Proms 2011: Last Night
Over 8 weeks of classical music concerts at the Royal Albert Hall come to a close with the traditional Last Night concert. Nick Shave reports from a very British evening of music and balloons
I feel like I’m on a crash course to find out what it means to be British – and it rocks!
I’m at Lords for the one-day test, England v India; England have won the toss and opted to field; the champagne corks are popping (Pimm’s o’clock starts here at a civilised 11am). I only tell you this because my Great British experience was initiated last night by the Last Night of the Proms – a celebration of flags, silly costumes and balloons – and music, of course.
The evening began with a flourish of fanfares in Peter Maxwell Davies’s piece for choir and orchestra, Musica Benevelons. It cleverly combined sophisticated writing (harmonically unstable jazz-infused passages for the BBC Symphony Orchestra) with party atmosphere (prommers sang along with the BBC Symphony Chorus), winding up with an almighty blaze of brass. ‘Thank goodness,’ sighed Maxwell Davies’s companion, to my right, after the piece had finished. ‘I can relax now.’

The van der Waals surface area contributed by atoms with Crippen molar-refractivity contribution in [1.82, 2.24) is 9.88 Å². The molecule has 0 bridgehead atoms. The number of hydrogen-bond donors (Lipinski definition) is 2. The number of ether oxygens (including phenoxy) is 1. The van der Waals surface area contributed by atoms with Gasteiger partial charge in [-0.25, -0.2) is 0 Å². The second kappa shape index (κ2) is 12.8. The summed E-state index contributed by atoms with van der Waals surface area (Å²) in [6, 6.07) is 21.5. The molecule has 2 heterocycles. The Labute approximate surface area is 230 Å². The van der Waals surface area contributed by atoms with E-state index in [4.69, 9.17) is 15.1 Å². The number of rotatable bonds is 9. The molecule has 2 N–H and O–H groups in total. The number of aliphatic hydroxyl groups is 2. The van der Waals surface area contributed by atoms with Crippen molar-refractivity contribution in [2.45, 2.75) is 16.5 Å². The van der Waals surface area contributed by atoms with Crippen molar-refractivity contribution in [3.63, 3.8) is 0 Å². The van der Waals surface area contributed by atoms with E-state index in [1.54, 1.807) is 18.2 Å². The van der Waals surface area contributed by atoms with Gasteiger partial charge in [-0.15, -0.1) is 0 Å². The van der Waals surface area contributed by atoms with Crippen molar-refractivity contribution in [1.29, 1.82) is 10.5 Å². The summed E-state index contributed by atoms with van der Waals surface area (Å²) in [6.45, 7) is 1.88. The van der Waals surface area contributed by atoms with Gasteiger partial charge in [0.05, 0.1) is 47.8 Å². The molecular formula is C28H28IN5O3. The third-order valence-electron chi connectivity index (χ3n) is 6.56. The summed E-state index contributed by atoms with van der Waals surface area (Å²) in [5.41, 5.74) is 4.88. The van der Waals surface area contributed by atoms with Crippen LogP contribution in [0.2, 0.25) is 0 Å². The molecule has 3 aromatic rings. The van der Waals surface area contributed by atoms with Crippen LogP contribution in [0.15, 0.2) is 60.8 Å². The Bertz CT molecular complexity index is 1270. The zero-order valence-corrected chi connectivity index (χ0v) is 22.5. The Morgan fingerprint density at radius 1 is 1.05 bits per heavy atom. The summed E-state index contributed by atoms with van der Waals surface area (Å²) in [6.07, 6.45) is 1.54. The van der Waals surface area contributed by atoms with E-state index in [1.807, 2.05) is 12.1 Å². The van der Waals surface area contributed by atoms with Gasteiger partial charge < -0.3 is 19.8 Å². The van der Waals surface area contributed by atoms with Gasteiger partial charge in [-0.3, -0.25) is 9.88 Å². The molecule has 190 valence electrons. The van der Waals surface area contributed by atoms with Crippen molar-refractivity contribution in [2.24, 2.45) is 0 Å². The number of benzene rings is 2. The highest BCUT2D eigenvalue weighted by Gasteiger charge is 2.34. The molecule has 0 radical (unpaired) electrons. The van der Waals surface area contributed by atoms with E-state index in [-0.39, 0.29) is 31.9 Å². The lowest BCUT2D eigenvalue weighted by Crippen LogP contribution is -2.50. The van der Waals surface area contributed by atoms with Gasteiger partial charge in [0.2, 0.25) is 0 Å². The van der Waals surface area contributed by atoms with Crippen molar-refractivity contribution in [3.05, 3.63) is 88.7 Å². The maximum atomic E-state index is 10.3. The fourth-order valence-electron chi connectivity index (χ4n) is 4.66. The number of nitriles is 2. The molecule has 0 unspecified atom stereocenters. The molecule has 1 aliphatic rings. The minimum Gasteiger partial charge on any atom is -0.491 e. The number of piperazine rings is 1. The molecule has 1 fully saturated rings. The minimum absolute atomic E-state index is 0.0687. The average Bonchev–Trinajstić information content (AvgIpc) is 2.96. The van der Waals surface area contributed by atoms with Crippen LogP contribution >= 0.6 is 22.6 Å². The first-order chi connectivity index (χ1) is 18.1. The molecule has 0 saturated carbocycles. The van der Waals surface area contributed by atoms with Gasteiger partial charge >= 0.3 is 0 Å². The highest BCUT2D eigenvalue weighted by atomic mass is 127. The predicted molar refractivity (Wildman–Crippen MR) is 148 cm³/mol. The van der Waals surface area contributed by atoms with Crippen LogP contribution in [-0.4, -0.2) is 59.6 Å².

Forever one to rise flamboyantly to the occasion, Lang Lang is perhaps the ideal virtuoso to play to the Last Night's ebullient crowds – and Liszt’s Piano Concerto No. 1 a good vehicle for the occasion. He produced some spectacular and sensitive playing, gentle pianissimo passages fluttering up and down the keyboard. Rubatos were stretched past breaking point (on the podium, Ed Gardner did well to respond) and there were times when the performance seemed more about show than substance, but there’s no faulting Lang Lang’s technique.
In between came a rousing rendition of Bartók’s Miraculous Mandarin (at this point, the spectator to my left fell asleep – how was that possible?) and Susan Bullock filled the shoes of Brünhilde, singing a deeply moving rendition of the Immolation Scene from Wagner’s Götterdämerung. That was the highlight for me. She would return after the break for showtunes from Rodgers and Hammerstein and the traditional Rule, Britannia!…
I would go on, but it looks like rain. Time for tea. Toodle-pip!
Nick Shave writes for The Guardian and is Contributing Editor of BBC Music Magazine. A regular reviewer and blogger of the Proms, he can usually be found at the Royal Albert Hall with only seconds to spare, breaking into an ungainly powerwalk somewhere between the ticket collection desk and the stalls